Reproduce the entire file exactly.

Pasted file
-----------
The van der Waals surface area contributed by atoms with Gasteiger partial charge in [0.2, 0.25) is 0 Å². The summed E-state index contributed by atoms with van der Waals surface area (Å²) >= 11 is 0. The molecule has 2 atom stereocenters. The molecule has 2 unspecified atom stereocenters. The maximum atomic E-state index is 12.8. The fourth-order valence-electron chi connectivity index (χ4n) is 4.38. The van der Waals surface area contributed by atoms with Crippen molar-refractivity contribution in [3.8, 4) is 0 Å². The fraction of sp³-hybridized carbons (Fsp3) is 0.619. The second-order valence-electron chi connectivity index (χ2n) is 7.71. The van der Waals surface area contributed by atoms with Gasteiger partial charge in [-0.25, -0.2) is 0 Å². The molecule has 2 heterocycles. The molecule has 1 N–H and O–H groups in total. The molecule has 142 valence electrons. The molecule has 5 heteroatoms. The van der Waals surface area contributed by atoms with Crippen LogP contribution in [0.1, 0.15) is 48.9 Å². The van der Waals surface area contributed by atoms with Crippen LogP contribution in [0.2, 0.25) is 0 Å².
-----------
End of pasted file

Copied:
The van der Waals surface area contributed by atoms with Gasteiger partial charge in [0.2, 0.25) is 0 Å². The summed E-state index contributed by atoms with van der Waals surface area (Å²) >= 11 is 0. The molecule has 2 atom stereocenters. The molecule has 2 unspecified atom stereocenters. The maximum atomic E-state index is 12.8. The fourth-order valence-electron chi connectivity index (χ4n) is 4.38. The van der Waals surface area contributed by atoms with Crippen molar-refractivity contribution in [3.8, 4) is 0 Å². The fraction of sp³-hybridized carbons (Fsp3) is 0.619. The second-order valence-electron chi connectivity index (χ2n) is 7.71. The van der Waals surface area contributed by atoms with Gasteiger partial charge in [-0.25, -0.2) is 0 Å². The molecule has 2 heterocycles. The molecule has 1 N–H and O–H groups in total. The molecule has 142 valence electrons. The molecule has 5 heteroatoms. The van der Waals surface area contributed by atoms with Crippen LogP contribution in [0.1, 0.15) is 48.9 Å². The van der Waals surface area contributed by atoms with Crippen LogP contribution in [0.2, 0.25) is 0 Å².